RNOR And ROR Taxes!
As a continuation of our series on learnings from live cases (our clients!) this past tax season, we’d like to share some points to keep in mind on filing returns as a ROR or RNOR.
ROR: Resident ordinarily resident
RNOR: Resident but not ordinarily resident
If you are a US citizen, living in India, contrary to common understanding that you would only be treated as either an ROR or RNOR in India, it is possible that you might be eligible to file as an NRI by claiming the tie-breaker test under the US- India DTAA.
If you have already set yourself up to file as a ROR and then want to make a switch you could run into rough weather with having to answer questions on why your status changed suddenly.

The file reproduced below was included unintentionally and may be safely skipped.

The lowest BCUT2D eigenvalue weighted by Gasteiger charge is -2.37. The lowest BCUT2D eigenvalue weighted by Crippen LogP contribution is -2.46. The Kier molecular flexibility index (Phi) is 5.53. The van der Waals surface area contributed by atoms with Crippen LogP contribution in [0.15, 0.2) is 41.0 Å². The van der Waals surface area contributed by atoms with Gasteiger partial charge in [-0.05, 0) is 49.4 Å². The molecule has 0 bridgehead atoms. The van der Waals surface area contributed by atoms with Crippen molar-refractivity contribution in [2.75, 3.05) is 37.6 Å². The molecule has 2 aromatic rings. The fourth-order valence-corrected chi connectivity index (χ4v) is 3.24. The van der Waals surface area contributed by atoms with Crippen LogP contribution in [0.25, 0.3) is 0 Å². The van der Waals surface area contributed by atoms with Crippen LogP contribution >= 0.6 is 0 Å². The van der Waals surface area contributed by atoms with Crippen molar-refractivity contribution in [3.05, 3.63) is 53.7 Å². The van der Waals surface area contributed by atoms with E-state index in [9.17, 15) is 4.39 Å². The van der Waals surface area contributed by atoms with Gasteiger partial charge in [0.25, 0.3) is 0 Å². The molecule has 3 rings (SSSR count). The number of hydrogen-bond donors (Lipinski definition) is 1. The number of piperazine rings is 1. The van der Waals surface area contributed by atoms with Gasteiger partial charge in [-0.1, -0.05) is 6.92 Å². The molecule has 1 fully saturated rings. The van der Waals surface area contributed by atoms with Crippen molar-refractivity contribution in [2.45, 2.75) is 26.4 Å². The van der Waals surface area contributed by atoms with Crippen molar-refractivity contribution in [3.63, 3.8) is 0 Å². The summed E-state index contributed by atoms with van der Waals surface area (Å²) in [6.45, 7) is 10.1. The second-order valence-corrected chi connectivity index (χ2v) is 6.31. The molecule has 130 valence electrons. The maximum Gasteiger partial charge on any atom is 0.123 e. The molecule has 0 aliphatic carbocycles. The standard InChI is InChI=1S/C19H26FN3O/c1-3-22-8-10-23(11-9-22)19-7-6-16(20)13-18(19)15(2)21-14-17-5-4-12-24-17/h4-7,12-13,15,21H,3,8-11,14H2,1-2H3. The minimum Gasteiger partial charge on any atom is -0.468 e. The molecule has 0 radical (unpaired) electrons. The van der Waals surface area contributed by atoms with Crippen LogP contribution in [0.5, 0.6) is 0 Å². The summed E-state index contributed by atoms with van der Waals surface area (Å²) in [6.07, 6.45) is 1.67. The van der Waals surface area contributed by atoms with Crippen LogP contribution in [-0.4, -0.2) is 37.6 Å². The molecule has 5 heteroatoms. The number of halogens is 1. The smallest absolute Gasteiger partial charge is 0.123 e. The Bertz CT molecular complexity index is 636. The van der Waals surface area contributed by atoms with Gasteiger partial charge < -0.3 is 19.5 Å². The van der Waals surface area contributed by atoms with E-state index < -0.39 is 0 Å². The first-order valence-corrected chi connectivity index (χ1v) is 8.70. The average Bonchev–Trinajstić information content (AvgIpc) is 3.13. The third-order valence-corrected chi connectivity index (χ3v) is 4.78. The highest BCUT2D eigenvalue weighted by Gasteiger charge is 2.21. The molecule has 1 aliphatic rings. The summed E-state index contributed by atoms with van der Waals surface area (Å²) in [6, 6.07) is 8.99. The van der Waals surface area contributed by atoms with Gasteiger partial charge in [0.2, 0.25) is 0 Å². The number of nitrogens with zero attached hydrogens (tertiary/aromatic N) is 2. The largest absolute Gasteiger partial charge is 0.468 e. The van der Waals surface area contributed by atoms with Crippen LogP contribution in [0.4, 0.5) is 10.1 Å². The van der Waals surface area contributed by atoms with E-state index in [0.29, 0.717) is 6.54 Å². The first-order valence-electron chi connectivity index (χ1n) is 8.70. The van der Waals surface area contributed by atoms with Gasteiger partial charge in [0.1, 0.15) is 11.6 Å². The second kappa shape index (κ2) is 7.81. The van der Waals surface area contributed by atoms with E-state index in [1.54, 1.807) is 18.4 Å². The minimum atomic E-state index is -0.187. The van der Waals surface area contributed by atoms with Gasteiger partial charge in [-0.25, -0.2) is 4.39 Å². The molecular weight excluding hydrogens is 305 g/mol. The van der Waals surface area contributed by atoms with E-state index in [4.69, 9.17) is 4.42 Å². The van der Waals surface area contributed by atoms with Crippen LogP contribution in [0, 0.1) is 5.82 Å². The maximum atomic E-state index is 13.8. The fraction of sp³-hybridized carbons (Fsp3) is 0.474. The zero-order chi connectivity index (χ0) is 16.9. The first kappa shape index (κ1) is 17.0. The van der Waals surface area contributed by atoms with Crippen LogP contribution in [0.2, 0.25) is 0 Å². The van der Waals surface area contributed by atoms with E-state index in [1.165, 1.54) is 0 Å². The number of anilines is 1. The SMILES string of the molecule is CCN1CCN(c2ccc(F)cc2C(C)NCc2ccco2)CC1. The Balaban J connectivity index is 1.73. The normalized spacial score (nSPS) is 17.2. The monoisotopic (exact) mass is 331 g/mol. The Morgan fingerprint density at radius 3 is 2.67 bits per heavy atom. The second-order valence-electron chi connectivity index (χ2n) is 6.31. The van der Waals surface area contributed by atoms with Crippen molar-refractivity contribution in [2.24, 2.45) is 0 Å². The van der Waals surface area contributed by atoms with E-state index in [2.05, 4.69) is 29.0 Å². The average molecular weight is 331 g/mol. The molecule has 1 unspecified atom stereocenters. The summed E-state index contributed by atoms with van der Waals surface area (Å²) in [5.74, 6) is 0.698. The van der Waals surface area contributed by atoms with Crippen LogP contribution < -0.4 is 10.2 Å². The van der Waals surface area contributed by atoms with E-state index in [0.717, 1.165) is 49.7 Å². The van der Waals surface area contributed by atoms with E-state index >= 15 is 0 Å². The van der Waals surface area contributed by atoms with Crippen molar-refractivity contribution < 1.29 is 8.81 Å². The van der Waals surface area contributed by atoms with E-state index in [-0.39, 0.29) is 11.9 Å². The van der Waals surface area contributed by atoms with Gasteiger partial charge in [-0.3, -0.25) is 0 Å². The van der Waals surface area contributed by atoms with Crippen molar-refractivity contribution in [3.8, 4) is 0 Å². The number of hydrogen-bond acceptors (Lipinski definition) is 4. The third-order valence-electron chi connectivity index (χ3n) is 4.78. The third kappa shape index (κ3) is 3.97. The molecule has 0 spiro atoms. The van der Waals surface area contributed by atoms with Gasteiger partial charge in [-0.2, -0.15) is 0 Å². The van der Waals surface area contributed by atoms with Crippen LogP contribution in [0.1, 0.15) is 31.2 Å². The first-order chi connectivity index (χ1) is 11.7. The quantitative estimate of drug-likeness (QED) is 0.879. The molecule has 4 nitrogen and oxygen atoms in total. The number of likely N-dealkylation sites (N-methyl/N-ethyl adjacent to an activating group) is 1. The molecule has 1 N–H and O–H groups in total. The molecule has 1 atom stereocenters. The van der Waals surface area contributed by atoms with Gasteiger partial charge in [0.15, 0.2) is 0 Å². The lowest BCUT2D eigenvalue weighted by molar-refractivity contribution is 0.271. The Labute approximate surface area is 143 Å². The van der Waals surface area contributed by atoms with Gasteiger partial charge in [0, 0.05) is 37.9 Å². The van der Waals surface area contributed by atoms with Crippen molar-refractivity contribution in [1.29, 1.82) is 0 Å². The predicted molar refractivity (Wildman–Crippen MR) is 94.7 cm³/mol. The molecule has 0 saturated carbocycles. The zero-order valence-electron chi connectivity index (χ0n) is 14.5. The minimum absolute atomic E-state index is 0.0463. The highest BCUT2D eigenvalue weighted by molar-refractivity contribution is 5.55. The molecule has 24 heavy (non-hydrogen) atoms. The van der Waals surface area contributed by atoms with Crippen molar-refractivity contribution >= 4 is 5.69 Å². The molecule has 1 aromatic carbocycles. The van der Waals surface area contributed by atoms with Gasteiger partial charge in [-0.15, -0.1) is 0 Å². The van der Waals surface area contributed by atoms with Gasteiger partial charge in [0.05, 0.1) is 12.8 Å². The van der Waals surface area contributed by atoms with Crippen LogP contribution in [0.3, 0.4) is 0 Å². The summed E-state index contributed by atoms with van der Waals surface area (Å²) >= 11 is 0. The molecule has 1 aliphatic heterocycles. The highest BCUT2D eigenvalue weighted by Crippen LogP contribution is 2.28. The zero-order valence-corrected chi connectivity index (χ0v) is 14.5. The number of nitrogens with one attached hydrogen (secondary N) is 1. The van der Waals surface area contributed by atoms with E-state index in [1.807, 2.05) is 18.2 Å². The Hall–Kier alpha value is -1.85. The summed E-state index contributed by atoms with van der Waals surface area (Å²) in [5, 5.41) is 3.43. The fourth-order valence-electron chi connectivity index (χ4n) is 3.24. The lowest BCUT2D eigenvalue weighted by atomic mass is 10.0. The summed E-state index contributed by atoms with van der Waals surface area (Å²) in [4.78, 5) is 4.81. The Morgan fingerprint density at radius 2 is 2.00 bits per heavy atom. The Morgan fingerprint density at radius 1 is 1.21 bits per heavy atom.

You should be prepared for additional scrutiny from IT so make sure you consider whether you qualify and what the pros and cons might be of the change in approach. Filing as a resident of the US is the easy part, so here’s where your tax consultant can step in and help you evaluate the pros and cons of switching before you decide.